Leadership + People: Episode 19 - Dave Rutter - Part 1 of 2
In this episode CEO and President of Costa Vida, Dave Rutter shares what makes Costa Vida special. Rutter tells of his two mentors who, although very different, taught him the importance of working hard to do the job right, and focusing on those things of greater importance; people.
- The difference that makes Costa Vida stand out from other restaurants is in quality food that makes you feel good [00:49]
- Learning the importance of near perfection from his father in law [04:28]
- A mentor whose business was second to his desire to serve the community [07:50]
- How to inspire young men and women who do not view the job as a career [12:30]
- Ways to stay in touch with your stores and employees and to beware of boardroom decisions [17:17]
- Taking the time to meet with leaders from different industries leads to greater idea sharing, less wasted time and more business connections [21:01]
- None of Note
This episode of Leadership and People was originally released on: January 30, 2018
Welcome to Leadership and People. This is a series that pulls back the curtain on leadership by interviewing CEOs, Senior Executives and Entrepreneurs who had large exits. We ask these experts about how they built trusted networks to rapidly grow their companies. And what advice they wish they knew if they could do it all again.
HOST – JESS LARSEN: Today on the show we’ve got Dave Rutter, president and CEO at Costa Vida.
GUEST – DAVE RUTTER: “Put ourselves at a table with five or six people who have the same type of experiences with you but in entirely different markets, and entirely different industries. And now you hear people who are overcoming challenges and issues that they’re dealing with but in an entirely different market.”
00:47 JL: Dave, thanks for making time.
DAVE RUTTER: Thank you Jess. Good to be with you today.
00:49 JL: So, congratulations by the way. On Monday opening the 88th location of your Costa Vida restaurant chain here. For people who aren’t – who haven’t been to Costa Vida can you talk to them about Costa Vida?
Not Another Fast Food Chain
DAVE RUTTER: Yeah. I can take our entire show talking about Costa Vida. We- I was out there for the opening actually. It’s in Apple Valley Minnesota. Beautiful, beautiful little city there. City that there really there is not a Costa Vida within hundreds of miles of this particular store. When we opened the store on Monday morning at 10:30 in the morning, there were about a 100 people or so in line. I had the great job of standing right there and welcoming everyone of them as they come up to the menu board. And just kind of telling them a little bit- giving them a peek behind the curtain, to use those words, into who Costa Vida is and what we do. Costa vida, we prepare everything from scratch. And from my earliest roots in the restaurant business that’s what I was taught and as we came into Costa Vida that’s exactly what they were doing at Costa Vida when we became franchisees many years ago. We take it all. I mean all the way from the beginning. Your going to- we cook our own meats on a daily basis. We make our own salsas. We make our own sauces. When you come up to the line your going to see those signature tortillas just coming off the grill. Just actually pressed out and cooked, and made there fresh for you. As you look down our line, there’s only two items on that entire line that even have gluten in them. And that’s our wheat tortilla and our flour tortilla. Everything else is gluten free. But the flavors will change your life. I mean, our food is tremendous. We will put our food up against anybody. I’ll never say we take the easy road. Because we don’t, I mean, we go to efforts that most aren’t willing to with their food. But it’s a difference you can taste. And It’s a difference you can feel after you eat our food. You feel good. You feel rejuvenated. You feel ready to go attack the rest of your day. And so Costa Vida is a fun business. It’s a great business to be involved in. And I truthfully feel really blessed to be doing what I do. I feel like it’s just a blast everyday.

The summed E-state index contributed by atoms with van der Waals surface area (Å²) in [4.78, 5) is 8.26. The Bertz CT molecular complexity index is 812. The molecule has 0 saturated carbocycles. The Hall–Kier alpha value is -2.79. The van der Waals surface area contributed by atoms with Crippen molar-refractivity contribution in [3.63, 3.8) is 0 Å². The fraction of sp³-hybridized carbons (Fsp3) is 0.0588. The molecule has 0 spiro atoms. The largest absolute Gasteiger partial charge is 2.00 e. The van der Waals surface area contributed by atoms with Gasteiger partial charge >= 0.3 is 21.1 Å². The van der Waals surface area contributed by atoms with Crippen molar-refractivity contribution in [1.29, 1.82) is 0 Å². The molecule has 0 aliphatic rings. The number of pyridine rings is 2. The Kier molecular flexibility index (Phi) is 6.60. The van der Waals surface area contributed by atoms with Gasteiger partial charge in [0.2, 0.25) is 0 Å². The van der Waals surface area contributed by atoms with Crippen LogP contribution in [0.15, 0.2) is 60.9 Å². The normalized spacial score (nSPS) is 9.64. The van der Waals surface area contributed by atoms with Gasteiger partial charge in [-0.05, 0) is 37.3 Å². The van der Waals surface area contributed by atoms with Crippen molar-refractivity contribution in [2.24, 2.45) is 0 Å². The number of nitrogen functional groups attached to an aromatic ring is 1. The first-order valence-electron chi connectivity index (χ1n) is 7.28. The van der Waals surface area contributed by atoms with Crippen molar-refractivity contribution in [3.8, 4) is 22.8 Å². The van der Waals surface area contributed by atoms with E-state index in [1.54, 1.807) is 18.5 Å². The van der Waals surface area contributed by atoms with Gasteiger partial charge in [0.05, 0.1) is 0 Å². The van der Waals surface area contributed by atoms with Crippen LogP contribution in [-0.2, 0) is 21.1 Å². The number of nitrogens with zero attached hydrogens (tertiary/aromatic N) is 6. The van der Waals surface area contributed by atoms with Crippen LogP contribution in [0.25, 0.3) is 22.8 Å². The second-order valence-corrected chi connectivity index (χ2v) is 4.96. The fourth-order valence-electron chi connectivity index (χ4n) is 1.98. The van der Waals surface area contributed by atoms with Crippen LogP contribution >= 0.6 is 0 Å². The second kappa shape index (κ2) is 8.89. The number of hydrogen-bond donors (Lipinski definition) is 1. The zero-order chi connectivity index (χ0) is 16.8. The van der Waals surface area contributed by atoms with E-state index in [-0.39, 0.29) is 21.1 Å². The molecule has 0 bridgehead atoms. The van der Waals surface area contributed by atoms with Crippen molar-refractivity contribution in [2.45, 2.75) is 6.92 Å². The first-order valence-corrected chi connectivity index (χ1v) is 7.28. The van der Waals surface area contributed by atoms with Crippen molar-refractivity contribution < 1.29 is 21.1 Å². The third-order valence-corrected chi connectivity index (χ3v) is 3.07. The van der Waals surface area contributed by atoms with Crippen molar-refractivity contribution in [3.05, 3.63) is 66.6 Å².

03:24 JL: You know thinking about the space. Why do you think that we had the, you know, the Taco Bells for so long before something like this came along and really has you know, dominated so much?